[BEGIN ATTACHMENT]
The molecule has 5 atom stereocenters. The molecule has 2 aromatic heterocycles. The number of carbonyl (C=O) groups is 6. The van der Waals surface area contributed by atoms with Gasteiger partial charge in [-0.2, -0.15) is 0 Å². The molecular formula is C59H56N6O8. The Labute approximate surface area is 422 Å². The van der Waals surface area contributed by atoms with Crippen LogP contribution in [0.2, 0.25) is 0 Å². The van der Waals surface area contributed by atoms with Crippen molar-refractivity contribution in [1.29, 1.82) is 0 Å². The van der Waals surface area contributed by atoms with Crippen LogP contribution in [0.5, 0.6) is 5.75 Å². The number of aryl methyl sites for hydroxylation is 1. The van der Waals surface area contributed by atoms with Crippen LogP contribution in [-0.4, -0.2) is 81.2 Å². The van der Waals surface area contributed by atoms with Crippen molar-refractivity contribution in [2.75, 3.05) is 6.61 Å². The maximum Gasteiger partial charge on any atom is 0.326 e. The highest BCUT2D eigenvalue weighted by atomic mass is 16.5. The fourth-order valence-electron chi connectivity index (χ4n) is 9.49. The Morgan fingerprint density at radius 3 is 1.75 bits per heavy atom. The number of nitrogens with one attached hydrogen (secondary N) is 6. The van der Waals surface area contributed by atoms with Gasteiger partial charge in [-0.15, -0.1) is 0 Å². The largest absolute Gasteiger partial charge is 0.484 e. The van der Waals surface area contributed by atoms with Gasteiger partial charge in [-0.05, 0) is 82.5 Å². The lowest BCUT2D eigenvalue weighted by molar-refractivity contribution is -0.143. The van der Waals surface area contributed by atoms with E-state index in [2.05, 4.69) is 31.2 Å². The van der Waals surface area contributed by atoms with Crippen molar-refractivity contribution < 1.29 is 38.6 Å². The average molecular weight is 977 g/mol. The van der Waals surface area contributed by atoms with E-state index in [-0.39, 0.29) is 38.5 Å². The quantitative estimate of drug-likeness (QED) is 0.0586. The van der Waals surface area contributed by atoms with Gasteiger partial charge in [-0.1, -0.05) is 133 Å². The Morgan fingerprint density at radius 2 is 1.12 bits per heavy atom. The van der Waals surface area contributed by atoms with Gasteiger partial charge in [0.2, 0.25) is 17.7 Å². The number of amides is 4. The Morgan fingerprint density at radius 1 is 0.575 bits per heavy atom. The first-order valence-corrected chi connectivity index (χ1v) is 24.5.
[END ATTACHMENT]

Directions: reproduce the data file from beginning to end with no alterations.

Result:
The molecule has 5 atom stereocenters. The molecule has 2 aromatic heterocycles. The number of carbonyl (C=O) groups is 6. The van der Waals surface area contributed by atoms with Gasteiger partial charge in [-0.2, -0.15) is 0 Å². The molecular formula is C59H56N6O8. The Labute approximate surface area is 422 Å². The van der Waals surface area contributed by atoms with Crippen LogP contribution in [0.2, 0.25) is 0 Å². The van der Waals surface area contributed by atoms with Crippen molar-refractivity contribution in [1.29, 1.82) is 0 Å². The van der Waals surface area contributed by atoms with Crippen LogP contribution in [0.5, 0.6) is 5.75 Å². The number of aryl methyl sites for hydroxylation is 1. The van der Waals surface area contributed by atoms with Crippen LogP contribution in [-0.4, -0.2) is 81.2 Å². The van der Waals surface area contributed by atoms with Crippen molar-refractivity contribution in [2.75, 3.05) is 6.61 Å². The maximum Gasteiger partial charge on any atom is 0.326 e. The highest BCUT2D eigenvalue weighted by atomic mass is 16.5. The fourth-order valence-electron chi connectivity index (χ4n) is 9.49. The Morgan fingerprint density at radius 3 is 1.75 bits per heavy atom. The number of nitrogens with one attached hydrogen (secondary N) is 6. The van der Waals surface area contributed by atoms with Gasteiger partial charge in [-0.15, -0.1) is 0 Å². The largest absolute Gasteiger partial charge is 0.484 e. The van der Waals surface area contributed by atoms with Gasteiger partial charge in [-0.05, 0) is 82.5 Å². The lowest BCUT2D eigenvalue weighted by molar-refractivity contribution is -0.143. The van der Waals surface area contributed by atoms with E-state index in [2.05, 4.69) is 31.2 Å². The van der Waals surface area contributed by atoms with Crippen molar-refractivity contribution < 1.29 is 38.6 Å². The average molecular weight is 977 g/mol. The van der Waals surface area contributed by atoms with E-state index in [-0.39, 0.29) is 38.5 Å². The quantitative estimate of drug-likeness (QED) is 0.0586. The van der Waals surface area contributed by atoms with Gasteiger partial charge in [-0.1, -0.05) is 133 Å². The Morgan fingerprint density at radius 2 is 1.12 bits per heavy atom. The van der Waals surface area contributed by atoms with Gasteiger partial charge in [0.2, 0.25) is 17.7 Å². The number of amides is 4. The Morgan fingerprint density at radius 1 is 0.575 bits per heavy atom. The first-order valence-corrected chi connectivity index (χ1v) is 24.5.